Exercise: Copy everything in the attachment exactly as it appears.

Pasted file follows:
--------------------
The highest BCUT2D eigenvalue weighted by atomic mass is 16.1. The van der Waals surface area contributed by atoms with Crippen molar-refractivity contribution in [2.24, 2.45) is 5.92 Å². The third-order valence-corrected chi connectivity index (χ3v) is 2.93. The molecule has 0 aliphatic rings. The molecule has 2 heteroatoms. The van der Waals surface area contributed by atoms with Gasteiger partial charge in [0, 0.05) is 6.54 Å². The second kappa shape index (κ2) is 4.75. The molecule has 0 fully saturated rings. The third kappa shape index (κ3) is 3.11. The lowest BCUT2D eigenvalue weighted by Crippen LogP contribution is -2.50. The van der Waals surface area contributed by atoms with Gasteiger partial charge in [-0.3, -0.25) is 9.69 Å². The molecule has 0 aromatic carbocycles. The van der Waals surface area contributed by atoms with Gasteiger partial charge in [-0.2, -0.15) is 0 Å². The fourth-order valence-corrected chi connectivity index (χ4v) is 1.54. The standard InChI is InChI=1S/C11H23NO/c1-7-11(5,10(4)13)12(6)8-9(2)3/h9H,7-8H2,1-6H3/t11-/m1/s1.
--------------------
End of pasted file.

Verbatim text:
The highest BCUT2D eigenvalue weighted by atomic mass is 16.1. The van der Waals surface area contributed by atoms with Crippen molar-refractivity contribution in [2.24, 2.45) is 5.92 Å². The third-order valence-corrected chi connectivity index (χ3v) is 2.93. The molecule has 0 aliphatic rings. The molecule has 2 heteroatoms. The van der Waals surface area contributed by atoms with Gasteiger partial charge in [0, 0.05) is 6.54 Å². The second kappa shape index (κ2) is 4.75. The molecule has 0 fully saturated rings. The third kappa shape index (κ3) is 3.11. The lowest BCUT2D eigenvalue weighted by Crippen LogP contribution is -2.50. The van der Waals surface area contributed by atoms with Gasteiger partial charge in [-0.3, -0.25) is 9.69 Å². The molecule has 0 aromatic carbocycles. The van der Waals surface area contributed by atoms with Gasteiger partial charge in [-0.2, -0.15) is 0 Å². The fourth-order valence-corrected chi connectivity index (χ4v) is 1.54. The standard InChI is InChI=1S/C11H23NO/c1-7-11(5,10(4)13)12(6)8-9(2)3/h9H,7-8H2,1-6H3/t11-/m1/s1.